Who Needs IVF?
Wondering who needs IVF? In vitro fertilization is one of the most successful infertility treatments. The first IVF baby, Louise Brown, was born in England in 1978. Since then, IVF has been responsible for the birth of over one million babies worldwide. In fact, 1% of all babies born in the US and 5% of babies born in Europe are from IVF.
The goal of IVF
IVF was originally for women with blocked or missing fallopian tubes. It now treats nearly all causes of infertility. Couples in which the male has a very low or even absent sperm count can now conceive through IVF. If you have endometriosis, or scar tissue that affects the tubes or ovaries, or other tubal problems, IVF is usually the most effective and safest way to become pregnant. Couples often turn to IVF when other fertility treatments, such as fertility drugs or insemination, are unsuccessful. IVF can be used to prevent genetic disorders with the use of preimplantation genetic diagnosis, PGD.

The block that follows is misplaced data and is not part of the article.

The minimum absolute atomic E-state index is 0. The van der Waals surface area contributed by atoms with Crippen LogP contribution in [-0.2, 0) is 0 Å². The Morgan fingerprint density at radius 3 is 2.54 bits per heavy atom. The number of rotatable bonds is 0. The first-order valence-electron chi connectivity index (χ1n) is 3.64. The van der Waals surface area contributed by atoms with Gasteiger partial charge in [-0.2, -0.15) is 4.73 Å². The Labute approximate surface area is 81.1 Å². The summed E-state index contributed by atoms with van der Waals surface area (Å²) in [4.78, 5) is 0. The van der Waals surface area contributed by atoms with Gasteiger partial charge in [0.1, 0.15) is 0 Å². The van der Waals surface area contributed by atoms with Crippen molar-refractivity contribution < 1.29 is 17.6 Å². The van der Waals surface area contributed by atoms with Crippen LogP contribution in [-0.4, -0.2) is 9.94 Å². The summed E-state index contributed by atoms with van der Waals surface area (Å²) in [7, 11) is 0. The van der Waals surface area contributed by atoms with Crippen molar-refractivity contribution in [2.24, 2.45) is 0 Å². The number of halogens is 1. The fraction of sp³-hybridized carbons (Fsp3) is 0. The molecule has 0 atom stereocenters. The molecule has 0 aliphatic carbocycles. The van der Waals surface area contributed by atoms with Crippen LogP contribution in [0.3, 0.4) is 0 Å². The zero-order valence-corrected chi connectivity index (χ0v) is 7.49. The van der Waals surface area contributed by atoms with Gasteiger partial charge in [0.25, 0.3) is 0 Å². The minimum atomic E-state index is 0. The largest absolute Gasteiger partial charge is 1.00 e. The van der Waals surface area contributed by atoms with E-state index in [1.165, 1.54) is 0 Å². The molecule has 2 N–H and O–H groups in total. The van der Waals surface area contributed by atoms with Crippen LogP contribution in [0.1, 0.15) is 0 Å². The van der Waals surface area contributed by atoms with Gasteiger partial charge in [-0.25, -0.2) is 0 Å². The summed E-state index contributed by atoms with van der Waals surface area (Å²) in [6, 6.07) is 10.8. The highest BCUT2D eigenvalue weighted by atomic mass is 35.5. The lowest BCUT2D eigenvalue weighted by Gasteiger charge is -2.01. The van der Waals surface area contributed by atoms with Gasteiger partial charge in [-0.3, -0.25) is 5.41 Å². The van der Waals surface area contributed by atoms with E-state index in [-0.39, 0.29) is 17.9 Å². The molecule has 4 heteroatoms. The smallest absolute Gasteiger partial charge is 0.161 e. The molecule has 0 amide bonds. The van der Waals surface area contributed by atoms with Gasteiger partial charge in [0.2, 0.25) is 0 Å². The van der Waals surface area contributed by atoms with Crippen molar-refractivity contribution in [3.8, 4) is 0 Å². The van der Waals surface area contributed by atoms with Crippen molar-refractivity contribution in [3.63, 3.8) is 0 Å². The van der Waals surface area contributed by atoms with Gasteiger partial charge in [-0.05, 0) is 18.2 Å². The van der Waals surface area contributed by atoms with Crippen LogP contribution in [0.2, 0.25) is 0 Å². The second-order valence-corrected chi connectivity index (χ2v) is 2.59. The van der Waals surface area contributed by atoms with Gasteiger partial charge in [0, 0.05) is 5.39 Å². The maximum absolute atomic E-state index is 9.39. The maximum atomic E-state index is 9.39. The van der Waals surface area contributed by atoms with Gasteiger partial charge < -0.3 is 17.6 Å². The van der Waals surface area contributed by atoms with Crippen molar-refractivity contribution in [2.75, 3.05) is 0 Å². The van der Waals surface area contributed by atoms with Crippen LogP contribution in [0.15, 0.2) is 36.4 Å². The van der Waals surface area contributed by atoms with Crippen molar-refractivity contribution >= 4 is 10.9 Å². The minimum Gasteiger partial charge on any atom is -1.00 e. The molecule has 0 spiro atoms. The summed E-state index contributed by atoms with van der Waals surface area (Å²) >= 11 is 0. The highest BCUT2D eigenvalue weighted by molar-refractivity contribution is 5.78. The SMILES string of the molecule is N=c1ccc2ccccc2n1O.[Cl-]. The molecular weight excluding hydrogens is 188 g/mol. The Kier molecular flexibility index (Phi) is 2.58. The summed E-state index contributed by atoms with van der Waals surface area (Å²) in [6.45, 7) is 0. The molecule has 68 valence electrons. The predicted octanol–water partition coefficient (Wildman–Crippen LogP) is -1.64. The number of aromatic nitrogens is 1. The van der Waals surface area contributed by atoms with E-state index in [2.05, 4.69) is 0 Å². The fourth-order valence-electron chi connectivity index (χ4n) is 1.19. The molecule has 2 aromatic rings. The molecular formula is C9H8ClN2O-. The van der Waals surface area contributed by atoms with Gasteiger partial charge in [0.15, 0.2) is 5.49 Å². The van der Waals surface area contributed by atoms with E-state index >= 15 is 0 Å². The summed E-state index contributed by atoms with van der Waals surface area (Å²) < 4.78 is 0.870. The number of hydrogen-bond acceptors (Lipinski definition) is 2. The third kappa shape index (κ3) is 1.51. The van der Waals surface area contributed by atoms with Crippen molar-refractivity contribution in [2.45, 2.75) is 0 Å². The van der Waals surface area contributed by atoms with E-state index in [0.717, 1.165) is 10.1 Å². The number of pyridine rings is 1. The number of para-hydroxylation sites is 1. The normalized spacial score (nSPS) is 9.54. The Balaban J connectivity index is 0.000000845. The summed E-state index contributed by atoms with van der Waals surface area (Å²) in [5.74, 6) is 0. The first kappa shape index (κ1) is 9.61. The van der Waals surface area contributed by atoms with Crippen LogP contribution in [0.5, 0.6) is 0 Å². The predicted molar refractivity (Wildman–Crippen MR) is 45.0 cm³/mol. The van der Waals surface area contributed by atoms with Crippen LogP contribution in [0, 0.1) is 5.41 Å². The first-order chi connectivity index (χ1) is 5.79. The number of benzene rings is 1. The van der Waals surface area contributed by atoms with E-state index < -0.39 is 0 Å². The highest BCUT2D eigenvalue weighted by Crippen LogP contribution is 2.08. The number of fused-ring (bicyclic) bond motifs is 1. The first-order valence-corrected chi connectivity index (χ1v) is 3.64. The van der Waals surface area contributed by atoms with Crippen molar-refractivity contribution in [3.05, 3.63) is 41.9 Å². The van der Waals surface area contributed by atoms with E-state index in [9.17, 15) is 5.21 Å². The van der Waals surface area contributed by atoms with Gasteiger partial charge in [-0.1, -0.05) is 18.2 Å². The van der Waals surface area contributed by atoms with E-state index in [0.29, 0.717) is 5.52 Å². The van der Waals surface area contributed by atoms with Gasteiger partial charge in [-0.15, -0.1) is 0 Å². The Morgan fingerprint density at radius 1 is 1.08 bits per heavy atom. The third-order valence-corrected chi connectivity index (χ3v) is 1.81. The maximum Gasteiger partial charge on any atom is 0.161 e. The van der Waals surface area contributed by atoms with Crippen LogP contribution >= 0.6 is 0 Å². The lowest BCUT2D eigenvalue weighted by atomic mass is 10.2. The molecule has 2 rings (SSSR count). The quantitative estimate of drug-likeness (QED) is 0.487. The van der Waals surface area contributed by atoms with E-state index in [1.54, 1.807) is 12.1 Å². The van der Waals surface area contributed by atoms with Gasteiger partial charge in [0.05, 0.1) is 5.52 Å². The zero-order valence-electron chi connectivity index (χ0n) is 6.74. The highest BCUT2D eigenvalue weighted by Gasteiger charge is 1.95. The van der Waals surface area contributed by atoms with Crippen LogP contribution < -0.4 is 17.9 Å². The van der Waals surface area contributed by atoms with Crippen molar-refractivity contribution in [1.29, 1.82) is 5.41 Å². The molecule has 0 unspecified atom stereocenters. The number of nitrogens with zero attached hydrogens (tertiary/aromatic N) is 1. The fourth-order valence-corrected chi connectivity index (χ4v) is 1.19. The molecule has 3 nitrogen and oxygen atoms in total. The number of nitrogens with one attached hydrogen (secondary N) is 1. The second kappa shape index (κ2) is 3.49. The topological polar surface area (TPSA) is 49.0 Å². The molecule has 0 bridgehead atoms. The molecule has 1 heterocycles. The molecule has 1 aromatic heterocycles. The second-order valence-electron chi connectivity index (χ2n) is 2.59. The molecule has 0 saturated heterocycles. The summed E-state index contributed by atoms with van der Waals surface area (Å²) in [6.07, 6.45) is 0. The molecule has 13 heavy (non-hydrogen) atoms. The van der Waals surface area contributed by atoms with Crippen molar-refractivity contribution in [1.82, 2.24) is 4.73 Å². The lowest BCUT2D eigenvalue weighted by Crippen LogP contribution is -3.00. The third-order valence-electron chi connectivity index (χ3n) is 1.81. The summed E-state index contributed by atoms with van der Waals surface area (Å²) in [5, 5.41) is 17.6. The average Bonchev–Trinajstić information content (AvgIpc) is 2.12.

In IVF, you will be on fertility drugs that help your ovaries produce multiple eggs. Once the eggs have grown to maturity, they will be removed by the use of ultrasound and fertilized with your partner’s sperm in the laboratory. The fertilized eggs develop into embryos, of which one or more will be placed into your uterus.
The IVF process includes five different steps:
- suppression of the ovaries
- ovarian stimulation
- egg retrieval
- embryo transfer
Embryology Lab Supervisor, Tiffany Thompson
Tiffany Thompson discusses new research on preimplantation genetic testing.